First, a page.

Becoming an anesthesiologist is no easy feat and requires considerable time and energy. But if you’re up to the challenge, the results can be gratifying.

At a minimum, it takes a minimum of 12 years after high school to become an anesthesiologist. That includes four years of undergraduate education, four years of medical school, and four years of anesthesiology residency. Along the way, you’ll have to take various standardized exams, including the SAT, the MCAT, and the USMLE Step 1 and Step 2 CK.

Undergraduate (4 Years)

The first step to becoming an anesthesiologist is entering and completing an undergraduate program. This means taking the SATs and doing well enough to be accepted into a college or university. Once accepted into an undergraduate program, you’ll have to complete a minimum of four years of academic coursework. This includes classes in biology, chemistry, physics, English, and other general education courses.

Medical School (4 Years)

The next step is to take the MCAT, a standardized exam that measures your knowledge and skills in biology, chemistry, physics, and psychology. You’ll need to score well on the MCAT for med school acceptance.

You’ll have to complete four years of academic and clinical training during medical school. This includes classes in anatomy, physiology, pharmacology, pathology, and other medical topics. You’ll also have to complete clinical rotations at hospitals and other healthcare facilities to gain hands-on experience.

Anesthesiology Residency (4 Years)

After you’ve completed medical school, you’ll have to match into an anesthesiology residency. To do this, you’ll have to take the USMLE Step 1 and Step 2 CK exams. These exams measure your knowledge and skills in the areas of clinical medicine. Once you’ve passed these exams, you’ll be eligible to apply for residency.

Once you’ve matched into an anesthesiology residency, you’ll have to complete four years of clinical training to become an anesthesiologist. During this training period, you’ll learn how to administer anesthesia, interpret medical data, and provide pain management services.

Fellowship (Optional; Usually 1 Year)

After completing your anesthesiology residency, you may pursue further training in a specialized area of anesthesiology. Anesthesiology fellowships allow physicians to gain subspecialty expertise. Fellowship choices include pediatric, cardiac, critical care, and regional anesthesiology. Most anesthesiology fellowships are one year in length, allowing physicians to gain additional experience and hone their skills in a specific area of anesthesiology.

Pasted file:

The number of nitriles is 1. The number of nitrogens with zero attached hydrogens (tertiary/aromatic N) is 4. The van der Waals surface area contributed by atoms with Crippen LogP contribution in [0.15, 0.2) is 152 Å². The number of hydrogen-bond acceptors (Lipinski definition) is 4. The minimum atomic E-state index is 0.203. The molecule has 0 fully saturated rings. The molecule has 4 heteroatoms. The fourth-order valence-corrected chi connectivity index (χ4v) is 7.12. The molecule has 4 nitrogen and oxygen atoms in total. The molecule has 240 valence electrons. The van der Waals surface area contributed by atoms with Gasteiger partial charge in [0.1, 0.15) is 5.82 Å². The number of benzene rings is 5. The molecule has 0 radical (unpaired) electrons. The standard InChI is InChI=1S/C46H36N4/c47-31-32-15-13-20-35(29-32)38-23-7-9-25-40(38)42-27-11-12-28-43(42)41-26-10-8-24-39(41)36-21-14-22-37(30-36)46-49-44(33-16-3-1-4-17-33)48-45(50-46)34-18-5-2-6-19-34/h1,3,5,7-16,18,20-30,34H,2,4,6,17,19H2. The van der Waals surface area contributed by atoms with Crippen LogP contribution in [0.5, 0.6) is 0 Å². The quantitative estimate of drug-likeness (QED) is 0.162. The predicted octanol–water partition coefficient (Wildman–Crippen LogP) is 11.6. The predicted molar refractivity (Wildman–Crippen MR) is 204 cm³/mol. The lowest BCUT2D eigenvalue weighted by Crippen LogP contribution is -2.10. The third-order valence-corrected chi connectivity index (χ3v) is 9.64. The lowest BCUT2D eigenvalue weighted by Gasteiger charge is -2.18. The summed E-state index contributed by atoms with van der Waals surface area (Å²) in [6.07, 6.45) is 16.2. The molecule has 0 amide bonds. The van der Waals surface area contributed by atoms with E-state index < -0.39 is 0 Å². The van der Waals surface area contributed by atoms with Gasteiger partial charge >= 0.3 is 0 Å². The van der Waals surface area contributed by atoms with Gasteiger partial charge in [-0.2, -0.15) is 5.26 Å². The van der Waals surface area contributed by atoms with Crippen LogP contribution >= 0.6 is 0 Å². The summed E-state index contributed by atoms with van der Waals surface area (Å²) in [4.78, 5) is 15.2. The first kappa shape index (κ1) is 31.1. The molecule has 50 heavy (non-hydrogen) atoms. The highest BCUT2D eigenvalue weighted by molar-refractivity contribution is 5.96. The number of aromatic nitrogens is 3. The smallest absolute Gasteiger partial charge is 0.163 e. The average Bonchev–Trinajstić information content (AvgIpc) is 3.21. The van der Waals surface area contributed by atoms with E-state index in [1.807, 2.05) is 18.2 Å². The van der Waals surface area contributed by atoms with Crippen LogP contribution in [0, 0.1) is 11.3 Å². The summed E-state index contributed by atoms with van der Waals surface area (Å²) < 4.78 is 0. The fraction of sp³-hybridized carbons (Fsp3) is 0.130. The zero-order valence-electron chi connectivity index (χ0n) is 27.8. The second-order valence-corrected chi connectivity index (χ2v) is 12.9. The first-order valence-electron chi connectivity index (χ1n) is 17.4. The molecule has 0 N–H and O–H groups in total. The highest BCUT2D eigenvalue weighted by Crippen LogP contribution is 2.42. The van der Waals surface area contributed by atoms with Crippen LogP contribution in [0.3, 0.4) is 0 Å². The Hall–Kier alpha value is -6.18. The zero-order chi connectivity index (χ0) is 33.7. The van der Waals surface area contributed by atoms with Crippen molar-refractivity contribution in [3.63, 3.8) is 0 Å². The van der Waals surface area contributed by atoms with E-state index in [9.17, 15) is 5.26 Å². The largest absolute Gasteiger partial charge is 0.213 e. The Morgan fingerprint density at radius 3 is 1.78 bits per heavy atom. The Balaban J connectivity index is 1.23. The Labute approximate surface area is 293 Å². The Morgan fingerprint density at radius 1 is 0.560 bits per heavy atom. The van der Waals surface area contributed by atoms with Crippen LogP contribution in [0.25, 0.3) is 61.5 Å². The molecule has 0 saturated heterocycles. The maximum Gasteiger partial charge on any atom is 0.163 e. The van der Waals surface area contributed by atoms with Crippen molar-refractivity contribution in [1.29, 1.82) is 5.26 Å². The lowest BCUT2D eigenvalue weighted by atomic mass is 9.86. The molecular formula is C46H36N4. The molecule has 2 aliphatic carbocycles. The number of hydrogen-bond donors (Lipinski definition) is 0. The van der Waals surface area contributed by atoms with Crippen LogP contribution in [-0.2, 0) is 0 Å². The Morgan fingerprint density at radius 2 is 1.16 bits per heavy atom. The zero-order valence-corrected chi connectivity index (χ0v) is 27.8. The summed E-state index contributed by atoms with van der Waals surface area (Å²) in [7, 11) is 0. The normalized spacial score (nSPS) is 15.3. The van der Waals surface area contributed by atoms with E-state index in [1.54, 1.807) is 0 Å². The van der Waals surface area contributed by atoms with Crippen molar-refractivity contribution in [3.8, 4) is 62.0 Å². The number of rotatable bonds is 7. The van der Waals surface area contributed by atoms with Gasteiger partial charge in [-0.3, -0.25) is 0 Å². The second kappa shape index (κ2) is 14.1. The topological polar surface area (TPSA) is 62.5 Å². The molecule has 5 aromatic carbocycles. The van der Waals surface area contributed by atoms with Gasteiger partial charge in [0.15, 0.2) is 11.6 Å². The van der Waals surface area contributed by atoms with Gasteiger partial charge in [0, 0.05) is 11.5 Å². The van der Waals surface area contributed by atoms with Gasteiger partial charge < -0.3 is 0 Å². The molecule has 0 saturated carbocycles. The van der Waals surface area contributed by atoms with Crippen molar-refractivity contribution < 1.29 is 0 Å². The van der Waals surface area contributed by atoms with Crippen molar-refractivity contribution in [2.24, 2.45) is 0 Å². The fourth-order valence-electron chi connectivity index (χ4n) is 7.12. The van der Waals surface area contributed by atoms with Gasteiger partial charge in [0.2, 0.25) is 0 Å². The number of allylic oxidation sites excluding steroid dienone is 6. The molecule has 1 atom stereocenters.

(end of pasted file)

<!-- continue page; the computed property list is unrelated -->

After Anesthesiology Residency: Licensing + Board Certification

Upon completing your residency, you’ll be eligible to apply for a medical license, a requirement for practice. You’ll also be able to take the Anesthesiology Board Exam to become a board-certified anesthesiologist. While passing the anesthesiology boards is voluntary, many employers will see this as important – or even necessary – for you to be employed as an anesthesiologist.

Becoming an anesthesiologist takes a minimum of 12 years after high school. It’s a long and arduous process, but if you’re dedicated and passionate about becoming an anesthesiologist, the rewards are worth it.

How Competitive is it to Become an Anesthesiologist?

Anesthesiology is one of the more competitive specialties in matching into a residency program. Each year, thousands of hopeful medical school graduates apply for a limited number of positions in their preferred specialty. The Match system, run by the National Resident Match Program (NRMP), pairs applicants with training programs based on their preferences.

But how competitive is anesthesiology in the US? To answer this question, it is important to look at the unmatched rates of US seniors by specialty. The unmatched rate refers to the percentage of US seniors who applied for a residency program in that specialty but did not get matched. It considers each applicant’s first-choice specialty. So, if you applied to a different specialty as a “backup” but didn’t match because you matched in your first choice, this wouldn’t be included. To learn more about how to maximize your chances at a dream residency through “The Match,” see this article.